A Child’s Christmas
The week before Christmas holidays, our entire school at Ridgeway Elementary in North Vancouver would congregate in the school gym to sing Christmas carols, sitting cross legged on the gritty, cold floor, vaguely uncomfortable against my bare legs (skirts or dresses were mandatory). With lyrics gripped in our hands our collective child’s voice was thunderous. Our music teacher Mrs. Stephan was always cheerfully enthusiastic with her piano accompaniment. Bedecked in a flowered polyester dress, her curled grey hair trembled as her meaty arms banged out the carols on the old upright piano. I loved it.
I remember the miniature hair brush revealed in my Christmas Cracker one Christmas Eve dinner. I brushed Dad’s lamb chop sideburns, basking in my father’s attention, all of us held in the festive atmosphere and the excitement of the next day.
I remember spending Christmas Eve and Christmas day in our living room (the room we only lived in during special occasions) with its perfect blue carpet, the upholstered furniture cool and beautiful to the touch, the big bay window looking out to the expanse of Grand Boulevard. The fireplace was lit and the scent of wood smoke heightened the significance of the season. The Christmas decorations came out from the attic including the brass bells held together with ancient string. The bells were polished, hung and jingled until my parents couldn’t stand it anymore. These bells still come out every year to be polished, hung and rung. My Dad – a child at heart – had a soft spot for wind-up or battery-operated toys. We had several relics that came out of their boxes every year, batteries replaced if necessary and set to wiggle and pop on the coffee table, my Dad chuckling at the predictable mechanical moves.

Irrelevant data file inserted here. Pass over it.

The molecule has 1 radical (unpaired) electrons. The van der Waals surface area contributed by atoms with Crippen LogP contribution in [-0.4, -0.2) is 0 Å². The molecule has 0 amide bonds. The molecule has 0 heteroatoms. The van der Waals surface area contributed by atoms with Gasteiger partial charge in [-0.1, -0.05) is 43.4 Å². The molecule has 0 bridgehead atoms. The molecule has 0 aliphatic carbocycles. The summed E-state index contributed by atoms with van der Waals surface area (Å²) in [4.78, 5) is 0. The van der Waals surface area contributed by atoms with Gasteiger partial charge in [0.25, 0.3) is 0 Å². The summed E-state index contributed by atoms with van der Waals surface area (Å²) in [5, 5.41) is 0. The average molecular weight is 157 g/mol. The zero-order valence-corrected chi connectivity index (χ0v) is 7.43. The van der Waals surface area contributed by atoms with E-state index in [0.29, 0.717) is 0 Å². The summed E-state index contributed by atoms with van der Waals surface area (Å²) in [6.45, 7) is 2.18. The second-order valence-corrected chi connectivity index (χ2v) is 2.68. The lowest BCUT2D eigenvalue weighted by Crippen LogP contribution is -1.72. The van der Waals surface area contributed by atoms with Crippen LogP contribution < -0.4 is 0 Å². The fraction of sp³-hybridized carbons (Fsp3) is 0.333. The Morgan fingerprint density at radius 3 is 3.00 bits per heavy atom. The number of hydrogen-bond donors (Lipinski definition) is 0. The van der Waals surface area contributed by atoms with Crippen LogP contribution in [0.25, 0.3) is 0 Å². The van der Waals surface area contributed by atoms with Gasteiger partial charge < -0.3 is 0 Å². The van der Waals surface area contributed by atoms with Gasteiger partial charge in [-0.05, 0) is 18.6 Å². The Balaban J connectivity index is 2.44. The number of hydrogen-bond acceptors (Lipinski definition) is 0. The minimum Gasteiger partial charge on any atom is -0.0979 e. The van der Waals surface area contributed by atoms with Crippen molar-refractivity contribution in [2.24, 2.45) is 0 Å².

I remember the relatives arriving in their Sunday best, Mom bringing out the silverware and the blue glass stemmed goblets the colour of the Mediterranean for the fancy Christmas cocktails. Mom’s staunch health food rituals were temporarily flung aside and my siblings and I slurped Orange Crush, sucked on candy canes, and reveled in Purdy’s chocolates.
I remember waking in the night, and scooting my toes down to the end of the bed until I could feel the weight of my Christmas stocking. (My parents bucked the fireplace mantle tradition.) I would open my stocking right then and there (delayed gratification deliciously unknown to me), bypassing the mandarin in the toe of the stocking to nibble the chocolate coins wrapped in gold. The taste of chocolate in the middle of the night – sheer childhood joy.
When we were older, Christmases moved from our North Vancouver home to Bowen Island and different traditions grew around the rustic setting that was King Edward Bay. Less formality, more lingering with roaring fires in the old river stone fireplace. The Christmas tree was collected from the surrounding forest with much ado, the entire family tromping out together to select the perfect specimen. With machete in hand, Dad chopped down the tree with theatrical flair while we belted out “Oh Christmas Tree”, none of us knowing all the words.
The Letson clan were staunch Christmas enthusiasts and although I’m sure there were bad times, I don’t remember any as a child. Just this collection of images, tastes and sounds that made for a very merry Christmas!